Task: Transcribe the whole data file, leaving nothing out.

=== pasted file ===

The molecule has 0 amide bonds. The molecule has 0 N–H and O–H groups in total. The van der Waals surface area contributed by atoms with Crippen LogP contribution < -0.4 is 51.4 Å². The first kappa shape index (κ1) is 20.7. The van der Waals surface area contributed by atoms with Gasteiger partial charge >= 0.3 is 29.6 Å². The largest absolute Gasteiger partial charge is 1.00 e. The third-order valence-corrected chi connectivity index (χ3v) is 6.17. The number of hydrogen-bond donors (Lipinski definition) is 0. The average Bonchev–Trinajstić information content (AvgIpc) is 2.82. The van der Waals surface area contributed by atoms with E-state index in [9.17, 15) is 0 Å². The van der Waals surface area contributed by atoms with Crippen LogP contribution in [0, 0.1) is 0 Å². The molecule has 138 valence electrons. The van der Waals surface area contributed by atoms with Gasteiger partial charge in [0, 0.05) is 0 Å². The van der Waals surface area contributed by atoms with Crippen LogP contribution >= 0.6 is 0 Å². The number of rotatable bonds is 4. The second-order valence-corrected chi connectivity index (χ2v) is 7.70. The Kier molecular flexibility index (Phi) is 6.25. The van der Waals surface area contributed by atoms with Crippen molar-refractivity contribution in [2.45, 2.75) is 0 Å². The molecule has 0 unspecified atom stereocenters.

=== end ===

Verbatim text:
The molecule has 0 amide bonds. The molecule has 0 N–H and O–H groups in total. The van der Waals surface area contributed by atoms with Crippen LogP contribution < -0.4 is 51.4 Å². The first kappa shape index (κ1) is 20.7. The van der Waals surface area contributed by atoms with Gasteiger partial charge >= 0.3 is 29.6 Å². The largest absolute Gasteiger partial charge is 1.00 e. The third-order valence-corrected chi connectivity index (χ3v) is 6.17. The number of hydrogen-bond donors (Lipinski definition) is 0. The average Bonchev–Trinajstić information content (AvgIpc) is 2.82. The van der Waals surface area contributed by atoms with E-state index in [9.17, 15) is 0 Å². The van der Waals surface area contributed by atoms with Crippen LogP contribution in [0, 0.1) is 0 Å². The molecule has 138 valence electrons. The van der Waals surface area contributed by atoms with Gasteiger partial charge in [0, 0.05) is 0 Å². The van der Waals surface area contributed by atoms with Crippen LogP contribution >= 0.6 is 0 Å². The number of rotatable bonds is 4. The second-order valence-corrected chi connectivity index (χ2v) is 7.70. The Kier molecular flexibility index (Phi) is 6.25. The van der Waals surface area contributed by atoms with Crippen molar-refractivity contribution in [2.45, 2.75) is 0 Å². The molecule has 0 unspecified atom stereocenters.